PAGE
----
August 9th, 2019
Join us as we head to one of Wales’ most famous villages and discovers that there’s a whole lot more than just numbers. Read all about our adventure on a weekend in Portmeirion – the jewel in the crown of North Wales attractions……
“I am not a number….. I am a freeeeeeee man” I wail as we walk through the gates and several people turn to stare.
“You can be Number 1 if you like” I say as the village begins to come into view below us.
“For goodness sake, there was no Number 1. You are Number 1,”
“Eh? Ah well, I am too young to remember it” I tease.
We had come to explore the village of Portmeirion, near Porthmadog on the coast of North West Wales. It’s not really a traditional Welsh village as you might expect, and nor is it a model village either, but something in between. Aside from being a popular tourist attraction, it was the setting and filming location for the 1960s hit television show The Prisoner.
The Prisoner was set around the fictional location of The Village, and starred Patrick McGoohan as the unfortunate ex-secret agent who was kidnapped and held while the powers attempted to brainwash and interrogate him. Everyone at The Village was assigned a number, and McGoohan’s character (whose name is never revealed) was Number 6. He tries his best to resist the indoctrination and mind control, hence his outburst (“I am not a number, I am a free man!”) but his escape attempts are hampered by a huge and menacing moving balloon that chases runaways across the beach.
Sound bizarre? Well, if you’ve ever seen an episode then you may agree that it is somewhat bonkers, but it is precisely the eccentricity and ambiguity of the series that turned it into one of the cult hit programmes of the 60’s and 70’s. And it has not been forgotten, even almost 50 years later. Every year, the Prisoner Appreciation Society (Six of One) holds a convention at Portmeirion to celebrate and commemorate the hit series, with a whole host of events like re-enactments, debates, screenings, special guests and a riot of Prisoner themed costumes.
On a sunny day, as we amble through the village “streets” it’s easy to see why Portmeirion was chosen as the filming location and eccentric setting for The Prisoner. It’s a maze of brightly coloured Mediterranean style buildings, plazas, gardens, ponds and nostalgic statues, which look as though they’ve all been thrown at the hillside at random. The colourful Italian-inspired architecture is the exact opposite of the traditional Welsh stone and slate that usually make up villages in this corner of Wales. Portmeirion is the work of architect Clough Williams-Ellis, and it was his life’s work between 1925 and 1975. He designed and built the village in a bid to prove that a naturally beautiful setting needn’t be spoilt by development that was thoughtful and sympathetic.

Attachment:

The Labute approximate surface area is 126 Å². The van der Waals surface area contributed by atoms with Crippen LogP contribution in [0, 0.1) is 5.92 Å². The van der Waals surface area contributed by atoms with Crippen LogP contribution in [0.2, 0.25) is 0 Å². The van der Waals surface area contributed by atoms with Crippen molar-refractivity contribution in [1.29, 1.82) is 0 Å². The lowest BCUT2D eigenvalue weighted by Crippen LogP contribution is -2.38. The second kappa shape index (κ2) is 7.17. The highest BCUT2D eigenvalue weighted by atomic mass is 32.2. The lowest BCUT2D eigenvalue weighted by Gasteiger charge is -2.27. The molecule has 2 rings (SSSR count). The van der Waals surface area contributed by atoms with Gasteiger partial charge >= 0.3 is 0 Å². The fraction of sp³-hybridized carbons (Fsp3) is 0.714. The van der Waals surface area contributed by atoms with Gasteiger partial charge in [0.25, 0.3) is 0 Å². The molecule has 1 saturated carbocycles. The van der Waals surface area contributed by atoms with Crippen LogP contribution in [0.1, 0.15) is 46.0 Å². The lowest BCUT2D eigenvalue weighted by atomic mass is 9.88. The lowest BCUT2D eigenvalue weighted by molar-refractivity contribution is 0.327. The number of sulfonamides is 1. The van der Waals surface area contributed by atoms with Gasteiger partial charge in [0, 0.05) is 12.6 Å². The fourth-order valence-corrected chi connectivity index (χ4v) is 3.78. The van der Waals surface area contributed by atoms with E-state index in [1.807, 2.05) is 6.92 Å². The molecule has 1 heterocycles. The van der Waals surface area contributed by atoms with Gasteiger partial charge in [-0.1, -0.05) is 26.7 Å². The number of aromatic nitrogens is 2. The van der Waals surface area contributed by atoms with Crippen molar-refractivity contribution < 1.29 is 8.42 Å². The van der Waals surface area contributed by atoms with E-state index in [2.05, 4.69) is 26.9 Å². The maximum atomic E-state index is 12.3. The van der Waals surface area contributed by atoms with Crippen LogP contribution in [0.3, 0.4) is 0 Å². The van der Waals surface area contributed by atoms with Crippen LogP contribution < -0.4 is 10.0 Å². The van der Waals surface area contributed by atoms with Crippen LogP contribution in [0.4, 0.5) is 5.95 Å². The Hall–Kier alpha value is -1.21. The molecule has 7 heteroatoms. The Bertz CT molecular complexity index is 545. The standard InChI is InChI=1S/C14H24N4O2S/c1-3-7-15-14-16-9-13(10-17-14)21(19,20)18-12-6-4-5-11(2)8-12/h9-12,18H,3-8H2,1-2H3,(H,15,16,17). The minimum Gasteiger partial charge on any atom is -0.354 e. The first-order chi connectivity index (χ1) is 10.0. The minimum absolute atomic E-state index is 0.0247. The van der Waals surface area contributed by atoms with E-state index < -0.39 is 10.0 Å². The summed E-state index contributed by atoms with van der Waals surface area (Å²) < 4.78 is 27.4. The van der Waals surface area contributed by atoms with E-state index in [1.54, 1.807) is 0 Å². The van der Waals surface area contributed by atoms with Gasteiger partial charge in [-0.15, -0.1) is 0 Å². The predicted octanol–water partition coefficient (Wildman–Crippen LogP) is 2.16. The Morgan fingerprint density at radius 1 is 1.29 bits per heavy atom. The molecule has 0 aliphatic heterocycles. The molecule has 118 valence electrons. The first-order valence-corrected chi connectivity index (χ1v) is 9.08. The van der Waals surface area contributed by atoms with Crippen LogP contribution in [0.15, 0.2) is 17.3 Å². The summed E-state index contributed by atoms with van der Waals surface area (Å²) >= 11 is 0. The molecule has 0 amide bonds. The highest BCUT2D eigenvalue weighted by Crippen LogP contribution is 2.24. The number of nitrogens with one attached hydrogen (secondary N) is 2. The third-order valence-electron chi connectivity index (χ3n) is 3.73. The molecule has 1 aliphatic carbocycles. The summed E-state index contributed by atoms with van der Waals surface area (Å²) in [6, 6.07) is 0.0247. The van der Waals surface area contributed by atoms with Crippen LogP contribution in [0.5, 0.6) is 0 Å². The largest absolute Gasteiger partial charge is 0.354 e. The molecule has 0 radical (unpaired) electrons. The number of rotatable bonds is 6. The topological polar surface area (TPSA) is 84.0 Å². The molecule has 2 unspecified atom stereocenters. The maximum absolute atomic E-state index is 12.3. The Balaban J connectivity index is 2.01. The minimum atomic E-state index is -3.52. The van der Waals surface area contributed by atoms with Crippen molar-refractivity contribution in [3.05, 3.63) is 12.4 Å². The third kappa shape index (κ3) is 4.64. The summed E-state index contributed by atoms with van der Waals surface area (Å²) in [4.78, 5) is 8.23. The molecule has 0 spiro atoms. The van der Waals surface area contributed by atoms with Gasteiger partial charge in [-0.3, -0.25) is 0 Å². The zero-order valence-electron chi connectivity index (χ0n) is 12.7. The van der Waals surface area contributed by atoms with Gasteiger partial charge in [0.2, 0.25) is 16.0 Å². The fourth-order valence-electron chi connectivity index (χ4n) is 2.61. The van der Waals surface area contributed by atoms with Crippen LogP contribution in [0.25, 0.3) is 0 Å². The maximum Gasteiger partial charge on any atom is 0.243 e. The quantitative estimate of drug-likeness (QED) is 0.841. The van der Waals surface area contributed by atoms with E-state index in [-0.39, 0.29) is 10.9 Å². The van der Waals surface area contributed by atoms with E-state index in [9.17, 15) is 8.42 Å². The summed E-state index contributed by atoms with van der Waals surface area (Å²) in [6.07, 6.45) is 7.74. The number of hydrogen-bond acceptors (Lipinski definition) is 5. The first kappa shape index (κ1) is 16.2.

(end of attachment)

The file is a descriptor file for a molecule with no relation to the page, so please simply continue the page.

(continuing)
Clough Williams-Ellis bought the manor house (now the Portmeirion Hotel) and the surrounding land in 1925, describing it as a “neglected wilderness” and set about transforming the wild landscape into a coastal village utopia. His desire to capture the peaceful atmosphere of the Mediterranean is clear. Having grown up just a stone’s throw away from it, I know it well and it’s one of my favourite places; I’ve never come across anywhere quite like it in the world.
Today, Portmeirion is an immensely popular tourist attraction, but there’s plenty to explore besides the stunning village centre. The village sits in 70 acres of exotic and sub-tropical woodland, known as “the Gwyllt” (literally meaning “wild”). Footpaths and trails zig-zag through the towering trees, wild plants and colourful flowers, and you never know what you might stumble across next – from a cemetery just for dogs to a model lighthouse and an oriental fish pond. Big and little kids will love exploring all the hidden surprises.
One of the highlights of a trip to Portmeirion is a walk down to the long sandy beach, aptly named Whitesands Bay. As well as re-enacting scenes from The Prisoner here (you’ll need a giant beach ball, the wind in the right direction and a willing participant) it’s a great place to sit back and take in the scenery that makes Portmeirion so special, because the views from the beach are absolutely stunning. On a clear day you can see westwards down the craggy arm of the Llŷn Peninsula, and east along the wide mouth of the Dwyryd Estuary and to the hills beyond Harlech and Barmouth on the opposite side.
Portmeirion is a magical place to visit at any time of year. For a touch of luxury enjoy lunch in the hotel and a visit to the glamorous spa or for a family day out pack a picnic, head down to the beach and grab an ice cream and a Number 6 badge on the way back!
Be seeing you there…..